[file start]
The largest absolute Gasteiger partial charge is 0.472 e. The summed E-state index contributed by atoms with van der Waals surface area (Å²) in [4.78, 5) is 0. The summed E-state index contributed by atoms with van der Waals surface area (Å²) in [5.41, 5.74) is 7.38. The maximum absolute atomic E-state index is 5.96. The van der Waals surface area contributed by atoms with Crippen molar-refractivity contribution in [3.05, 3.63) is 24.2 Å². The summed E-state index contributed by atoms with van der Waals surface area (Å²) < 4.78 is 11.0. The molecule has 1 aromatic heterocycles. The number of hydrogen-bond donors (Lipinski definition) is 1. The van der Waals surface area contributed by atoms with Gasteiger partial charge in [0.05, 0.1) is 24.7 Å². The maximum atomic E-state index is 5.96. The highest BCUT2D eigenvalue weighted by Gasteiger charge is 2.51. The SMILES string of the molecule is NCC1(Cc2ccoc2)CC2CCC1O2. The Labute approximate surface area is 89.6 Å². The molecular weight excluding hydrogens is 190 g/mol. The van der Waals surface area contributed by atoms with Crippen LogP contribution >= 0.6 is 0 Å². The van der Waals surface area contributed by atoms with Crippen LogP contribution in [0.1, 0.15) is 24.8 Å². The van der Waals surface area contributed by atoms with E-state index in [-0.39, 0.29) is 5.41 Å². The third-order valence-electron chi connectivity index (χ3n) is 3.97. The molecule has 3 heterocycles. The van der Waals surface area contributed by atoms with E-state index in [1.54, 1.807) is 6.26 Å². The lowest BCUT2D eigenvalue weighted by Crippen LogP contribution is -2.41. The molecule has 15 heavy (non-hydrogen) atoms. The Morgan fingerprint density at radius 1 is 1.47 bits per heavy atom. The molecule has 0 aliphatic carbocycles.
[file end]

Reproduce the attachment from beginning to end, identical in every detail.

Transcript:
The largest absolute Gasteiger partial charge is 0.472 e. The summed E-state index contributed by atoms with van der Waals surface area (Å²) in [4.78, 5) is 0. The summed E-state index contributed by atoms with van der Waals surface area (Å²) in [5.41, 5.74) is 7.38. The maximum absolute atomic E-state index is 5.96. The van der Waals surface area contributed by atoms with Crippen molar-refractivity contribution in [3.05, 3.63) is 24.2 Å². The summed E-state index contributed by atoms with van der Waals surface area (Å²) < 4.78 is 11.0. The molecule has 1 aromatic heterocycles. The number of hydrogen-bond donors (Lipinski definition) is 1. The van der Waals surface area contributed by atoms with Gasteiger partial charge in [0.05, 0.1) is 24.7 Å². The maximum atomic E-state index is 5.96. The highest BCUT2D eigenvalue weighted by Gasteiger charge is 2.51. The SMILES string of the molecule is NCC1(Cc2ccoc2)CC2CCC1O2. The Labute approximate surface area is 89.6 Å². The molecular weight excluding hydrogens is 190 g/mol. The van der Waals surface area contributed by atoms with Crippen LogP contribution >= 0.6 is 0 Å². The van der Waals surface area contributed by atoms with Crippen LogP contribution in [0.1, 0.15) is 24.8 Å². The van der Waals surface area contributed by atoms with E-state index in [-0.39, 0.29) is 5.41 Å². The third-order valence-electron chi connectivity index (χ3n) is 3.97. The molecule has 3 heterocycles. The van der Waals surface area contributed by atoms with E-state index in [1.54, 1.807) is 6.26 Å². The lowest BCUT2D eigenvalue weighted by Crippen LogP contribution is -2.41. The molecule has 15 heavy (non-hydrogen) atoms. The Morgan fingerprint density at radius 1 is 1.47 bits per heavy atom. The molecule has 0 aliphatic carbocycles.